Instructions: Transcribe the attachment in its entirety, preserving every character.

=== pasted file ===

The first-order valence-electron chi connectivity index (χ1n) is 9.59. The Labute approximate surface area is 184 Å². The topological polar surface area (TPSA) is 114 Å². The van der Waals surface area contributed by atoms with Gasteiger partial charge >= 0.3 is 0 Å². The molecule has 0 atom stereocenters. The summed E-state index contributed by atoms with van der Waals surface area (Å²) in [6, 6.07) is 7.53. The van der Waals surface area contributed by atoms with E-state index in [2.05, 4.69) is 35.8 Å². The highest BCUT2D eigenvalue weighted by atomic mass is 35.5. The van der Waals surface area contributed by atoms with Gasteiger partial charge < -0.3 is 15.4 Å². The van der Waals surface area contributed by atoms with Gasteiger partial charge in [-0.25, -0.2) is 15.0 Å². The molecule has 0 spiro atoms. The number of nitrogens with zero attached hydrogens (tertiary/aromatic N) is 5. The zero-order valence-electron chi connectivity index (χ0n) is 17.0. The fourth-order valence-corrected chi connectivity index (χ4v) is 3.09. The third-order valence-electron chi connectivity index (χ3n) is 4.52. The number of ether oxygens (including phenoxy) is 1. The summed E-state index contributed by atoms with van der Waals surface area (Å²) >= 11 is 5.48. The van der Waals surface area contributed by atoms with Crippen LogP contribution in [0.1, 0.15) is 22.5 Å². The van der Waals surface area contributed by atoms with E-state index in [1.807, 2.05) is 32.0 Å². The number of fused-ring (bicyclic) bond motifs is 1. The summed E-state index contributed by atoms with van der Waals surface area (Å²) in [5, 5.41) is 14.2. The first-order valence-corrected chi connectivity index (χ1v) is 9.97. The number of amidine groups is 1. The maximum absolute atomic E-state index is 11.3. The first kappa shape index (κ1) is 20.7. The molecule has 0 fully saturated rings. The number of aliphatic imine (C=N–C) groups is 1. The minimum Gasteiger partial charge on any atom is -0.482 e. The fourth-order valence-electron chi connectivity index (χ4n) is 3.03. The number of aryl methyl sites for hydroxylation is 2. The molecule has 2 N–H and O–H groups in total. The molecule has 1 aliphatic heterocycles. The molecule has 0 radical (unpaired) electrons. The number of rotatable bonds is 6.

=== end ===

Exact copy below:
The first-order valence-electron chi connectivity index (χ1n) is 9.59. The Labute approximate surface area is 184 Å². The topological polar surface area (TPSA) is 114 Å². The van der Waals surface area contributed by atoms with Gasteiger partial charge >= 0.3 is 0 Å². The molecule has 0 atom stereocenters. The summed E-state index contributed by atoms with van der Waals surface area (Å²) in [6, 6.07) is 7.53. The van der Waals surface area contributed by atoms with E-state index in [2.05, 4.69) is 35.8 Å². The highest BCUT2D eigenvalue weighted by atomic mass is 35.5. The van der Waals surface area contributed by atoms with Gasteiger partial charge < -0.3 is 15.4 Å². The van der Waals surface area contributed by atoms with Gasteiger partial charge in [-0.25, -0.2) is 15.0 Å². The molecule has 0 spiro atoms. The number of nitrogens with zero attached hydrogens (tertiary/aromatic N) is 5. The zero-order valence-electron chi connectivity index (χ0n) is 17.0. The fourth-order valence-corrected chi connectivity index (χ4v) is 3.09. The third-order valence-electron chi connectivity index (χ3n) is 4.52. The number of ether oxygens (including phenoxy) is 1. The summed E-state index contributed by atoms with van der Waals surface area (Å²) >= 11 is 5.48. The van der Waals surface area contributed by atoms with Crippen LogP contribution in [0.1, 0.15) is 22.5 Å². The van der Waals surface area contributed by atoms with E-state index in [1.807, 2.05) is 32.0 Å². The number of fused-ring (bicyclic) bond motifs is 1. The summed E-state index contributed by atoms with van der Waals surface area (Å²) in [5, 5.41) is 14.2. The first-order valence-corrected chi connectivity index (χ1v) is 9.97. The number of amidine groups is 1. The maximum absolute atomic E-state index is 11.3. The first kappa shape index (κ1) is 20.7. The molecule has 0 fully saturated rings. The number of aliphatic imine (C=N–C) groups is 1. The minimum Gasteiger partial charge on any atom is -0.482 e. The fourth-order valence-electron chi connectivity index (χ4n) is 3.03. The number of aryl methyl sites for hydroxylation is 2. The molecule has 2 N–H and O–H groups in total. The molecule has 1 aliphatic heterocycles. The molecule has 0 radical (unpaired) electrons. The number of rotatable bonds is 6.